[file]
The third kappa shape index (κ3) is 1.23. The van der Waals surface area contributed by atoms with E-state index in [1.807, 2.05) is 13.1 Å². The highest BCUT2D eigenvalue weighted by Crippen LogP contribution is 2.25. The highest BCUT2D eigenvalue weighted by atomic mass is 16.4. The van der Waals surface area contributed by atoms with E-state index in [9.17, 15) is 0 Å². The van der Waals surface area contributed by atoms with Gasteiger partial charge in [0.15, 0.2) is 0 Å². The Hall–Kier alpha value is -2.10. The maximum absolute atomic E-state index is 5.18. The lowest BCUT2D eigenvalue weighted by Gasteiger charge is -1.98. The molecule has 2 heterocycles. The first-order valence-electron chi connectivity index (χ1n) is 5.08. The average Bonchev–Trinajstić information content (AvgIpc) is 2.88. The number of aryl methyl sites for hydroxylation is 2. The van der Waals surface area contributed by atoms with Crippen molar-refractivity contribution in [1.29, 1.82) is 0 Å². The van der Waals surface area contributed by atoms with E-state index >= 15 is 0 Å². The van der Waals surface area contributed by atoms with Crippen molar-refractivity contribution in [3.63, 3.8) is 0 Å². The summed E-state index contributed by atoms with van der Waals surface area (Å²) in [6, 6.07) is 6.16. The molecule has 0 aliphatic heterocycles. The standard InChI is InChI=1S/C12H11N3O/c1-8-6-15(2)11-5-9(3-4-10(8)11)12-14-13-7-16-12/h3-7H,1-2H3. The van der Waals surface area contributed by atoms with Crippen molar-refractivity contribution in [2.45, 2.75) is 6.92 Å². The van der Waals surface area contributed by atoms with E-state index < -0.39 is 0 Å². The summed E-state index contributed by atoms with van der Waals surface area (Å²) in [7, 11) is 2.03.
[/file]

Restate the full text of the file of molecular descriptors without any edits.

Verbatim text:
The third kappa shape index (κ3) is 1.23. The van der Waals surface area contributed by atoms with E-state index in [1.807, 2.05) is 13.1 Å². The highest BCUT2D eigenvalue weighted by Crippen LogP contribution is 2.25. The highest BCUT2D eigenvalue weighted by atomic mass is 16.4. The van der Waals surface area contributed by atoms with E-state index in [9.17, 15) is 0 Å². The van der Waals surface area contributed by atoms with Gasteiger partial charge in [0.15, 0.2) is 0 Å². The Hall–Kier alpha value is -2.10. The maximum absolute atomic E-state index is 5.18. The lowest BCUT2D eigenvalue weighted by Gasteiger charge is -1.98. The molecule has 2 heterocycles. The first-order valence-electron chi connectivity index (χ1n) is 5.08. The average Bonchev–Trinajstić information content (AvgIpc) is 2.88. The number of aryl methyl sites for hydroxylation is 2. The van der Waals surface area contributed by atoms with Crippen molar-refractivity contribution in [1.29, 1.82) is 0 Å². The van der Waals surface area contributed by atoms with E-state index >= 15 is 0 Å². The van der Waals surface area contributed by atoms with Crippen molar-refractivity contribution in [3.63, 3.8) is 0 Å². The summed E-state index contributed by atoms with van der Waals surface area (Å²) in [6, 6.07) is 6.16. The molecule has 0 aliphatic heterocycles. The standard InChI is InChI=1S/C12H11N3O/c1-8-6-15(2)11-5-9(3-4-10(8)11)12-14-13-7-16-12/h3-7H,1-2H3. The van der Waals surface area contributed by atoms with Crippen molar-refractivity contribution in [2.45, 2.75) is 6.92 Å². The van der Waals surface area contributed by atoms with E-state index < -0.39 is 0 Å². The summed E-state index contributed by atoms with van der Waals surface area (Å²) in [7, 11) is 2.03.